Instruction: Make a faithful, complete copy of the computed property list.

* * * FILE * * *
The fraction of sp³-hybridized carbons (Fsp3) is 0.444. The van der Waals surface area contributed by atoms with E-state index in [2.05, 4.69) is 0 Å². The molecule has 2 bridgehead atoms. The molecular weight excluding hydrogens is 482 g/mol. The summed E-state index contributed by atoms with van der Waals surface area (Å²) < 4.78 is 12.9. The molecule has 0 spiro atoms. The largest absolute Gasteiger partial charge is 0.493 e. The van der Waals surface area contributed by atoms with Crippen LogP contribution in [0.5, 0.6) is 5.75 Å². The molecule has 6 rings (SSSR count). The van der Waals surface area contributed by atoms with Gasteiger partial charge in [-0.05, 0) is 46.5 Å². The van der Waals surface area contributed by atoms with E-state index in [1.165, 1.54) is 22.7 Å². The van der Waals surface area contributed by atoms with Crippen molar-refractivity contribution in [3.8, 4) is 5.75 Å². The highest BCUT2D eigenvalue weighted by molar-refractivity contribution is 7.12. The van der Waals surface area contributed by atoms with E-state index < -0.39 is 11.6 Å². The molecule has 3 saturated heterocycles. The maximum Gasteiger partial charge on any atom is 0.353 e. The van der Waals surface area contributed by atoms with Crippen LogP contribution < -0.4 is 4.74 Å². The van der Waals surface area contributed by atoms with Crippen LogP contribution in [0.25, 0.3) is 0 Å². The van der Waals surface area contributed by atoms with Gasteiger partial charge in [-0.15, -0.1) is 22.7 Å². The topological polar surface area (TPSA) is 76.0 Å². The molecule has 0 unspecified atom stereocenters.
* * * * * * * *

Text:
The fraction of sp³-hybridized carbons (Fsp3) is 0.444. The van der Waals surface area contributed by atoms with E-state index in [2.05, 4.69) is 0 Å². The molecule has 2 bridgehead atoms. The molecular weight excluding hydrogens is 482 g/mol. The summed E-state index contributed by atoms with van der Waals surface area (Å²) < 4.78 is 12.9. The molecule has 0 spiro atoms. The largest absolute Gasteiger partial charge is 0.493 e. The van der Waals surface area contributed by atoms with Crippen LogP contribution in [0.5, 0.6) is 5.75 Å². The molecule has 6 rings (SSSR count). The van der Waals surface area contributed by atoms with Gasteiger partial charge in [-0.05, 0) is 46.5 Å². The van der Waals surface area contributed by atoms with E-state index in [1.165, 1.54) is 22.7 Å². The van der Waals surface area contributed by atoms with Crippen molar-refractivity contribution in [3.8, 4) is 5.75 Å². The highest BCUT2D eigenvalue weighted by molar-refractivity contribution is 7.12. The van der Waals surface area contributed by atoms with E-state index < -0.39 is 11.6 Å². The molecule has 3 saturated heterocycles. The maximum Gasteiger partial charge on any atom is 0.353 e. The van der Waals surface area contributed by atoms with Crippen LogP contribution < -0.4 is 4.74 Å². The van der Waals surface area contributed by atoms with Crippen LogP contribution in [0.25, 0.3) is 0 Å². The van der Waals surface area contributed by atoms with Gasteiger partial charge in [-0.15, -0.1) is 22.7 Å². The topological polar surface area (TPSA) is 76.0 Å². The molecule has 0 unspecified atom stereocenters.